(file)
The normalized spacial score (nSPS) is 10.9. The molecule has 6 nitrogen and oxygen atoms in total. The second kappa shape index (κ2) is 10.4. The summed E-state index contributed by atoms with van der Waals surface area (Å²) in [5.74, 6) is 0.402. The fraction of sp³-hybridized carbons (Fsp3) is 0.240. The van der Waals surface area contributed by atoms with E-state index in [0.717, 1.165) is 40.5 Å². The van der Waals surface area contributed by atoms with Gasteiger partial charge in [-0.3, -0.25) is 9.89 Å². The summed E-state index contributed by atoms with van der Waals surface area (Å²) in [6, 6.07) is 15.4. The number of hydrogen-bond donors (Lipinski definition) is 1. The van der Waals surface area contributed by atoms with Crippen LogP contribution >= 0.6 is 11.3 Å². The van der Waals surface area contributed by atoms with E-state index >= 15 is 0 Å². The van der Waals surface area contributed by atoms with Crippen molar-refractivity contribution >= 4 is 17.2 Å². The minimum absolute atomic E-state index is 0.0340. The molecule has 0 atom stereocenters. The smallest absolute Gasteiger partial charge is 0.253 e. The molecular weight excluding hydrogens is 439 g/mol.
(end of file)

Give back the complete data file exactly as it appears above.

The normalized spacial score (nSPS) is 10.9. The molecule has 6 nitrogen and oxygen atoms in total. The second kappa shape index (κ2) is 10.4. The summed E-state index contributed by atoms with van der Waals surface area (Å²) in [5.74, 6) is 0.402. The fraction of sp³-hybridized carbons (Fsp3) is 0.240. The van der Waals surface area contributed by atoms with E-state index in [0.717, 1.165) is 40.5 Å². The van der Waals surface area contributed by atoms with Gasteiger partial charge in [-0.3, -0.25) is 9.89 Å². The summed E-state index contributed by atoms with van der Waals surface area (Å²) in [6, 6.07) is 15.4. The number of hydrogen-bond donors (Lipinski definition) is 1. The van der Waals surface area contributed by atoms with Crippen LogP contribution >= 0.6 is 11.3 Å². The van der Waals surface area contributed by atoms with E-state index >= 15 is 0 Å². The van der Waals surface area contributed by atoms with Crippen molar-refractivity contribution >= 4 is 17.2 Å². The minimum absolute atomic E-state index is 0.0340. The molecule has 0 atom stereocenters. The smallest absolute Gasteiger partial charge is 0.253 e. The molecular weight excluding hydrogens is 439 g/mol.